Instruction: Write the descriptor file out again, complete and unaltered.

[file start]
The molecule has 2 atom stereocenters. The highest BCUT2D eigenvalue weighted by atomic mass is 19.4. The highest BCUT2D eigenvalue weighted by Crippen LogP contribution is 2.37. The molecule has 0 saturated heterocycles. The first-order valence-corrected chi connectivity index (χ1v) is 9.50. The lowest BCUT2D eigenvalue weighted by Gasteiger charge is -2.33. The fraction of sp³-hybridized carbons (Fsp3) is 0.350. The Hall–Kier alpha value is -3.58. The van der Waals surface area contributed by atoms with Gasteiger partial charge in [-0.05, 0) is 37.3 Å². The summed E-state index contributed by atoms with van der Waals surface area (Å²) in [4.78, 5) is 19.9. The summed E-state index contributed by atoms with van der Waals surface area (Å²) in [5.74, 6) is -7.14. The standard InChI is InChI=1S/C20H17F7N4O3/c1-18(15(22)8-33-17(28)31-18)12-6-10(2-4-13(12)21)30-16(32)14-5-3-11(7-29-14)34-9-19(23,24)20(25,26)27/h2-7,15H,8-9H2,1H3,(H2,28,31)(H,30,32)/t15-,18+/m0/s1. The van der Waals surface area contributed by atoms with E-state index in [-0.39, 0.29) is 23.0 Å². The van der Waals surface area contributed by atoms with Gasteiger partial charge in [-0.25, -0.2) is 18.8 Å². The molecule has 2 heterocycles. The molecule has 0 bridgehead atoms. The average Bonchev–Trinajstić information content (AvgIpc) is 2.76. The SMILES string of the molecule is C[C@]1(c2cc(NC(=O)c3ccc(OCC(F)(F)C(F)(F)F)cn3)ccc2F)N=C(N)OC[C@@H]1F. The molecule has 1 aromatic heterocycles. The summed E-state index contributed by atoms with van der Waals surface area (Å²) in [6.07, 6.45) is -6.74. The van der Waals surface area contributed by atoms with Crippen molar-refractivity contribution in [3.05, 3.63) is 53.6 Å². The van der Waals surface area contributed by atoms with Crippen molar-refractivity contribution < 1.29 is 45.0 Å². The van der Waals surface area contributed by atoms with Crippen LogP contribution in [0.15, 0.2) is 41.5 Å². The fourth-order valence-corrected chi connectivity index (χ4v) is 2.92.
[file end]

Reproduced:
The molecule has 2 atom stereocenters. The highest BCUT2D eigenvalue weighted by atomic mass is 19.4. The highest BCUT2D eigenvalue weighted by Crippen LogP contribution is 2.37. The molecule has 0 saturated heterocycles. The first-order valence-corrected chi connectivity index (χ1v) is 9.50. The lowest BCUT2D eigenvalue weighted by Gasteiger charge is -2.33. The fraction of sp³-hybridized carbons (Fsp3) is 0.350. The Hall–Kier alpha value is -3.58. The van der Waals surface area contributed by atoms with Gasteiger partial charge in [-0.05, 0) is 37.3 Å². The summed E-state index contributed by atoms with van der Waals surface area (Å²) in [4.78, 5) is 19.9. The summed E-state index contributed by atoms with van der Waals surface area (Å²) in [5.74, 6) is -7.14. The standard InChI is InChI=1S/C20H17F7N4O3/c1-18(15(22)8-33-17(28)31-18)12-6-10(2-4-13(12)21)30-16(32)14-5-3-11(7-29-14)34-9-19(23,24)20(25,26)27/h2-7,15H,8-9H2,1H3,(H2,28,31)(H,30,32)/t15-,18+/m0/s1. The van der Waals surface area contributed by atoms with E-state index in [-0.39, 0.29) is 23.0 Å². The van der Waals surface area contributed by atoms with Gasteiger partial charge in [-0.25, -0.2) is 18.8 Å². The molecule has 2 heterocycles. The molecule has 0 bridgehead atoms. The average Bonchev–Trinajstić information content (AvgIpc) is 2.76. The SMILES string of the molecule is C[C@]1(c2cc(NC(=O)c3ccc(OCC(F)(F)C(F)(F)F)cn3)ccc2F)N=C(N)OC[C@@H]1F. The molecule has 1 aromatic heterocycles. The summed E-state index contributed by atoms with van der Waals surface area (Å²) in [6.07, 6.45) is -6.74. The van der Waals surface area contributed by atoms with Crippen molar-refractivity contribution in [3.05, 3.63) is 53.6 Å². The van der Waals surface area contributed by atoms with Crippen molar-refractivity contribution < 1.29 is 45.0 Å². The van der Waals surface area contributed by atoms with Crippen LogP contribution in [0.15, 0.2) is 41.5 Å². The fourth-order valence-corrected chi connectivity index (χ4v) is 2.92.